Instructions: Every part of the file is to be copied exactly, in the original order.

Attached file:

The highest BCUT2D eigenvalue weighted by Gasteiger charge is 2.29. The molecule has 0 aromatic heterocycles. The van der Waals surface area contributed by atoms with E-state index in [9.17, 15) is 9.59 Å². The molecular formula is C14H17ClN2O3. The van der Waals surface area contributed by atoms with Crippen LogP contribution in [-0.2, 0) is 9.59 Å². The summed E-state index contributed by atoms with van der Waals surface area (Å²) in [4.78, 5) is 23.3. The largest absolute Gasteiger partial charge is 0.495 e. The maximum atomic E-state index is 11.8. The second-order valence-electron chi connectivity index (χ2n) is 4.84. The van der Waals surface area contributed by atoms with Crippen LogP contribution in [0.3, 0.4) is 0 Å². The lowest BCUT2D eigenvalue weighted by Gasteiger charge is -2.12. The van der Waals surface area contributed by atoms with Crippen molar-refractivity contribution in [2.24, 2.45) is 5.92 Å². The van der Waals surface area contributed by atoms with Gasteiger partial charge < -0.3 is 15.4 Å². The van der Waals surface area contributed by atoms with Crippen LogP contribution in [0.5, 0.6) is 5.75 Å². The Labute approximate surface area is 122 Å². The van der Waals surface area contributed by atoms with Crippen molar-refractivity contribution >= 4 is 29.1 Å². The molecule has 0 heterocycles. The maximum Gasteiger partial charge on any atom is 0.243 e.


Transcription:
The highest BCUT2D eigenvalue weighted by Gasteiger charge is 2.29. The molecule has 0 aromatic heterocycles. The van der Waals surface area contributed by atoms with E-state index in [9.17, 15) is 9.59 Å². The molecular formula is C14H17ClN2O3. The van der Waals surface area contributed by atoms with Crippen LogP contribution in [-0.2, 0) is 9.59 Å². The summed E-state index contributed by atoms with van der Waals surface area (Å²) in [4.78, 5) is 23.3. The largest absolute Gasteiger partial charge is 0.495 e. The maximum atomic E-state index is 11.8. The second-order valence-electron chi connectivity index (χ2n) is 4.84. The van der Waals surface area contributed by atoms with Crippen LogP contribution in [0.3, 0.4) is 0 Å². The lowest BCUT2D eigenvalue weighted by Gasteiger charge is -2.12. The van der Waals surface area contributed by atoms with Crippen molar-refractivity contribution in [2.24, 2.45) is 5.92 Å². The van der Waals surface area contributed by atoms with Gasteiger partial charge < -0.3 is 15.4 Å². The van der Waals surface area contributed by atoms with Crippen LogP contribution in [0.5, 0.6) is 5.75 Å². The Labute approximate surface area is 122 Å². The van der Waals surface area contributed by atoms with Crippen molar-refractivity contribution >= 4 is 29.1 Å². The molecule has 0 heterocycles. The maximum Gasteiger partial charge on any atom is 0.243 e.